If there were no coronavirus, Chinese students would have already been back to school for their spring semester, but the spread of the disease has changed everything. Schools are forced to delay the new semester with hordes of students forced to stay at home. In order to complete their syllabi on time, many schools started to hold remote classes through online livestreaming platforms.
Livestreaming is not a new concept, but its applications keep evolving. While initially livestreaming in China, similar to the West, was mostly a territory of gaming and entertainment, it has now broadened to a much wider scale. Eventually, people started seeking out new products, making purchases, and perceiving livestreams as a primary medium to connect with key opinion leaders (KOLs) in China. Now, livestreaming has found yet another application – online education.
Sadly, livestreaming courses do not seem to receive positive feedback from neither teachers nor students. There was a popular video post on Weibo in which a mid-age high school math teacher from Henan province was trying livestreaming for the first time, he did not know that the platform he was using automatically applied beautifying effects to the video, making him look ridiculous. When he was talking in the video, his family spoke to him in a dialect and the teacher had to stop them since the whole class could hear what they were saying. This post reflects the struggle of teachers who are currently working in public schools, especially for those older ones living in second- or third-tier cities or in suburban areas.
Livestreaming is something many of those teachers have to learn from scratch. They might have never watched a livestream before and they had to figure out many technical issues such as how to start a livestream, how to keep the signal stable when sharing their screen, and how to receive and give feedback on homework by themselves. Some teachers apologized to their students for canceling classes as they could not pass the required tests regarding livestreaming policies implemented by platforms and thereby they could not start their streams. A biology teacher even complained that after he showed a picture of the human’s urogenital system to his students, his account was locked as the system thought that was pornographic content.
Most of the teachers are used to having in-person interactions with their students. Teaching remotely does not allow them to check whether students are listening carefully or if the content they are delivering is clearly enough. In order to make their classes more interesting, many teachers even try to imitate popular KOLs.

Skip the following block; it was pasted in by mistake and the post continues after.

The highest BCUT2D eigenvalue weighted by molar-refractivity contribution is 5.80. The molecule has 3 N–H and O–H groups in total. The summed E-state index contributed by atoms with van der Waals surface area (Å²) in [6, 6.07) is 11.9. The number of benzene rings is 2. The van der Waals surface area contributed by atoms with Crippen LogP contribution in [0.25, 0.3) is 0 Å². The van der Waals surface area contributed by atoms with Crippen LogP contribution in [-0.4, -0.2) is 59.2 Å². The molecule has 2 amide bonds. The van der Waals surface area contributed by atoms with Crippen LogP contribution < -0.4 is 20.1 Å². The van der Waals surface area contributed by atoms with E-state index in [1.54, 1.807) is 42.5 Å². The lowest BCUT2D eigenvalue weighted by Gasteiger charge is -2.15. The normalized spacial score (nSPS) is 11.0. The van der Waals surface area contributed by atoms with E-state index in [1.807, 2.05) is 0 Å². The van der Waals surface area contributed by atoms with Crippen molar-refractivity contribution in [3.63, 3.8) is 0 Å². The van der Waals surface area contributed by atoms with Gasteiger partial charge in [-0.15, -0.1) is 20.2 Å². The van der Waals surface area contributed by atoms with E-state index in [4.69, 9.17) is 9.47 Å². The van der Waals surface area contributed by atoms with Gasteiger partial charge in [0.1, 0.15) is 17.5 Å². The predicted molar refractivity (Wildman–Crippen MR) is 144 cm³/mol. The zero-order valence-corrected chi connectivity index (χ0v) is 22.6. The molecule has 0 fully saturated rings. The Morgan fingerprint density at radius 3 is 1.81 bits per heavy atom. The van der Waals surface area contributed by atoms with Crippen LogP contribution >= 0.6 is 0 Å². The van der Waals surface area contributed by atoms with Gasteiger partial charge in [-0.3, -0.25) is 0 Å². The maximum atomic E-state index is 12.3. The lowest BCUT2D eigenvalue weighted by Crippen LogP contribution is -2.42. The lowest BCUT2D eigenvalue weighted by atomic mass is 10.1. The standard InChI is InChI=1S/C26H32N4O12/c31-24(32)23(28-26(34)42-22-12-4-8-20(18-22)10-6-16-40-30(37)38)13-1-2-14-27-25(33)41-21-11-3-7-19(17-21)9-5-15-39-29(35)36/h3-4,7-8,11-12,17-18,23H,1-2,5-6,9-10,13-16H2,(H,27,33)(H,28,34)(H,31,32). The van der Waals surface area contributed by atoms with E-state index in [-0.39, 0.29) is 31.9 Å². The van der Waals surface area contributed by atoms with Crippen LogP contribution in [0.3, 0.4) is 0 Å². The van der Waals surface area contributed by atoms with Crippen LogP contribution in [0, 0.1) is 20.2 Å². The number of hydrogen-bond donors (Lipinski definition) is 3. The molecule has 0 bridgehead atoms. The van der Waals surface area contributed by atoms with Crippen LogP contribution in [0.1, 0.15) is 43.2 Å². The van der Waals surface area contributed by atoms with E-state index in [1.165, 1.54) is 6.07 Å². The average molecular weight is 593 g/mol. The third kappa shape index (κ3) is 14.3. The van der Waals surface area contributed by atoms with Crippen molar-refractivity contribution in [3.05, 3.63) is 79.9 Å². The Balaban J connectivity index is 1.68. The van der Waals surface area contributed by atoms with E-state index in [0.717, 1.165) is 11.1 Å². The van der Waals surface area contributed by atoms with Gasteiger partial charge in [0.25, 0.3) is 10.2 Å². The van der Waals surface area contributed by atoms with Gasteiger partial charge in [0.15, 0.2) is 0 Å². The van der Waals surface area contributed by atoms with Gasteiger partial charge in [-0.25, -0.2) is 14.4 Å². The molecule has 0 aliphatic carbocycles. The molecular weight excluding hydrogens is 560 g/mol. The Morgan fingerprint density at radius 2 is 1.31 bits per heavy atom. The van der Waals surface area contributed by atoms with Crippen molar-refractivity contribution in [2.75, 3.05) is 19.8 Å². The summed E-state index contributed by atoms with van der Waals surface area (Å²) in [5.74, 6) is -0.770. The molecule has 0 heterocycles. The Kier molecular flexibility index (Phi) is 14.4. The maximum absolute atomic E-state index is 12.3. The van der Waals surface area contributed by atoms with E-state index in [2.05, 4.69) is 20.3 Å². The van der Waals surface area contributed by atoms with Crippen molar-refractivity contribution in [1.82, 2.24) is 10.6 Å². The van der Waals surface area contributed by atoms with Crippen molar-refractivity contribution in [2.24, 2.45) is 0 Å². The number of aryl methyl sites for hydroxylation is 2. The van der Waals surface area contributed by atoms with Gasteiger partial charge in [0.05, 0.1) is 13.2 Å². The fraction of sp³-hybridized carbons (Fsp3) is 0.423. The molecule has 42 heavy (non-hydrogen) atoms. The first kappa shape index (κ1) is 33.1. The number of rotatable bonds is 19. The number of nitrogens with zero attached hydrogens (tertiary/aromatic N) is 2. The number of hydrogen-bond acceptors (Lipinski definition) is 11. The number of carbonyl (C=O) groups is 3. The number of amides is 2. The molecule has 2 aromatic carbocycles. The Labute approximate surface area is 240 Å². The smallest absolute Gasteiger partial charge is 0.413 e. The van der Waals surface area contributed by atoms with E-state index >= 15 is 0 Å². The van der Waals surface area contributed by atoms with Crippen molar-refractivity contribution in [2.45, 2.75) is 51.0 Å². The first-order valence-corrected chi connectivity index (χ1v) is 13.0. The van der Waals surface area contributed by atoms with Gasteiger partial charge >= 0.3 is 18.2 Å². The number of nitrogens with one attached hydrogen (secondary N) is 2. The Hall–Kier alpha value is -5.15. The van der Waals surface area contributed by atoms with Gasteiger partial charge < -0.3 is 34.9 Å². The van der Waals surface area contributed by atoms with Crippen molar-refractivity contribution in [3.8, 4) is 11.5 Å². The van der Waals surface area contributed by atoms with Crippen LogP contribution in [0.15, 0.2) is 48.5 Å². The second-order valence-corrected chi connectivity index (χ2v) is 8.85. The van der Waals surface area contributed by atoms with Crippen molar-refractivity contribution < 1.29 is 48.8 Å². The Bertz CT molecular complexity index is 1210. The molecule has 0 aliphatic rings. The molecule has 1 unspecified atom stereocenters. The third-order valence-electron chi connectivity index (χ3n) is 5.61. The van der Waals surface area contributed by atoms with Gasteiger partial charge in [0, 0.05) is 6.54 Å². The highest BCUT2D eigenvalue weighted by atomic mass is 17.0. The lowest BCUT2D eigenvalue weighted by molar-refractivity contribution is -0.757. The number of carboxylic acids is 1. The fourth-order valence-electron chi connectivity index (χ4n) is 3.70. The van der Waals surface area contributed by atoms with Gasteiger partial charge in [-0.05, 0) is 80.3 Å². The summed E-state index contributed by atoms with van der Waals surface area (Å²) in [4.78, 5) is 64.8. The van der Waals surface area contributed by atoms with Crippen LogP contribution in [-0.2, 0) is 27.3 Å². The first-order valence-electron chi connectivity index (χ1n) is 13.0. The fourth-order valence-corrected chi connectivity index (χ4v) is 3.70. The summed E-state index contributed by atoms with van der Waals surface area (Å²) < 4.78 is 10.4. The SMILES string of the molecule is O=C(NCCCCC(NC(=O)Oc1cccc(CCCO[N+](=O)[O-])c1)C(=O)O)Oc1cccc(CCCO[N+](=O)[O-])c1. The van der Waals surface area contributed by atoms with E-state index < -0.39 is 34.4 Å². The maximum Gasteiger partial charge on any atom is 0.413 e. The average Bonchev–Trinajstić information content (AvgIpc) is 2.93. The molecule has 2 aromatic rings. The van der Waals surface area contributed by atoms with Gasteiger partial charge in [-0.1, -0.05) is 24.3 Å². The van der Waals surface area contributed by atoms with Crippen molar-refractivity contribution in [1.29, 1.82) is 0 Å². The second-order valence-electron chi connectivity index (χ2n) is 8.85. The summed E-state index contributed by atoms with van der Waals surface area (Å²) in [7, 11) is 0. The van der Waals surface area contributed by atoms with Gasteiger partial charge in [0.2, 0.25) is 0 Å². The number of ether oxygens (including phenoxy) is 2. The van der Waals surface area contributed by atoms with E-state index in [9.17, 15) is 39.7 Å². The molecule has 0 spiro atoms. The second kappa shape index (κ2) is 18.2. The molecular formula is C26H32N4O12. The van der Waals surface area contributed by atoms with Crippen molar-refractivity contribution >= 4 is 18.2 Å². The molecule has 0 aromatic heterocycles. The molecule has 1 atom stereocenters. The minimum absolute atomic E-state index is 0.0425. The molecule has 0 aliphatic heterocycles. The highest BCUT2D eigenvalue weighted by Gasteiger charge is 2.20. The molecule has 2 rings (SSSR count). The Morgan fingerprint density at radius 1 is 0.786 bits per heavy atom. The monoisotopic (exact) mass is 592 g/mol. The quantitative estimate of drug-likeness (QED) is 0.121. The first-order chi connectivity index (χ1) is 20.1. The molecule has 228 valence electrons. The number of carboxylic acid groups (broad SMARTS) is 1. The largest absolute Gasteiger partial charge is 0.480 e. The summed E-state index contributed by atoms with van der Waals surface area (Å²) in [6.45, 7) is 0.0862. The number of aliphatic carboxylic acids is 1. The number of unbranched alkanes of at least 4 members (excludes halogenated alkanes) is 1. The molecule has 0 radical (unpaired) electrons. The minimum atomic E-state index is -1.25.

Students are struggling, too. Being forced to stay at home without friends is already a pain, and being forced to sit in front of the computer to take in hours of online courses is even more painful. “I have four classes each half day with ten-minute breaks between them. However, since I have to test the livestream link for each class before it starts, I virtually have no breaks at all. I think taking half-day online classes is more tiring than staying at the school for a whole day. At the same time, it is also harder to communicate with your teacher when you cannot see each other. I have a lot of questions on what we have covered but have not found any chance to ask. I am very worried about what will be going on next,” read a comment that received over a thousand likes on Weibo. Without any other opportunity to express their anger, students flooded app stores and rated the livestreaming apps they are forced to use with one star reviews complaining about how online courses are destroying their horrible-enough lives.
Parents are also feeling lost. Many kids do not have their own smartphones or laptops, and their parents have to download livestreaming apps onto their phones and help kids log into correct rooms, check whether their kids are watching classes or going to other websites secretly, upload homework online, and receive feedback from teachers on time. It might be fair to say that parents have taken all the responsibility supposed to be taken by teachers besides teaching. Given the fact that Chinese companies are gradually going back to their regular office hours, many parents are now on the brink of madness and regret requesting online classes for their kids.
As livestreaming courses have been criticized for almost one week, the Ministry of Education finally suggested to suspend online classes and decided to provide education resources for free. A new online platform that collects learning materials for all twelve subjects in middle and high schools has been launched on February 17th while the China Education Television started providing courses for children who don’t have internet access. These moves do take a certain burden off the teachers’ shoulders, but still do not remove communication obstacles between teachers and students nor do they make the parents’ lives easier. Not to mention that children’s desire to go out and see their friends still cannot be fulfilled either.
“People will not need to go to school since they can just take classes at home,” wrote an elementary school student twenty years ago about his vision for the year 2020. His or her prediction became true due to an unexpectedly absurd reason but I believe that if he or she has an elementary school kid now, this person is likely praying devoutly that the schools would reopen as soon as possible.